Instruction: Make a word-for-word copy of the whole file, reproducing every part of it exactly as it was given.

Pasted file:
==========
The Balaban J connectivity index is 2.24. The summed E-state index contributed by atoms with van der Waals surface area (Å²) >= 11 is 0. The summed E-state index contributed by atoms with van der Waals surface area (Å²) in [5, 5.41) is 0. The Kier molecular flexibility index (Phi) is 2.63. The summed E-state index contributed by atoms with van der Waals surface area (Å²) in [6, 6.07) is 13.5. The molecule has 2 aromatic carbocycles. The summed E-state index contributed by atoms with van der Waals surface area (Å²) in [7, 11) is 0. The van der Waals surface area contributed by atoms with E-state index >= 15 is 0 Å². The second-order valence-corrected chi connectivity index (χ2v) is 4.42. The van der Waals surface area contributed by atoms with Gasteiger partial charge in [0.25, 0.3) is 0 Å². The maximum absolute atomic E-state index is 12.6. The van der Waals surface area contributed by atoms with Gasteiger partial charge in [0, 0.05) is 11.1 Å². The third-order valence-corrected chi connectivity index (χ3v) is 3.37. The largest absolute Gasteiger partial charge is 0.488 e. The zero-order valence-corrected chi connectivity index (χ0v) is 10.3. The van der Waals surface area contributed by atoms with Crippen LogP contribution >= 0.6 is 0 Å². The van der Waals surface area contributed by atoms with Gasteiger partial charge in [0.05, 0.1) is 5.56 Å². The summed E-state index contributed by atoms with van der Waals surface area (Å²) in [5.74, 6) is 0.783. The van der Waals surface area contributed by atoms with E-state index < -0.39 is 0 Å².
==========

The Balaban J connectivity index is 2.24. The summed E-state index contributed by atoms with van der Waals surface area (Å²) >= 11 is 0. The summed E-state index contributed by atoms with van der Waals surface area (Å²) in [5, 5.41) is 0. The Kier molecular flexibility index (Phi) is 2.63. The summed E-state index contributed by atoms with van der Waals surface area (Å²) in [6, 6.07) is 13.5. The molecule has 2 aromatic carbocycles. The summed E-state index contributed by atoms with van der Waals surface area (Å²) in [7, 11) is 0. The van der Waals surface area contributed by atoms with E-state index >= 15 is 0 Å². The second-order valence-corrected chi connectivity index (χ2v) is 4.42. The van der Waals surface area contributed by atoms with Gasteiger partial charge in [0.25, 0.3) is 0 Å². The maximum absolute atomic E-state index is 12.6. The van der Waals surface area contributed by atoms with Gasteiger partial charge in [0, 0.05) is 11.1 Å². The third-order valence-corrected chi connectivity index (χ3v) is 3.37. The largest absolute Gasteiger partial charge is 0.488 e. The zero-order valence-corrected chi connectivity index (χ0v) is 10.3. The van der Waals surface area contributed by atoms with Crippen LogP contribution >= 0.6 is 0 Å². The van der Waals surface area contributed by atoms with Gasteiger partial charge in [0.05, 0.1) is 5.56 Å². The summed E-state index contributed by atoms with van der Waals surface area (Å²) in [5.74, 6) is 0.783. The van der Waals surface area contributed by atoms with E-state index < -0.39 is 0 Å².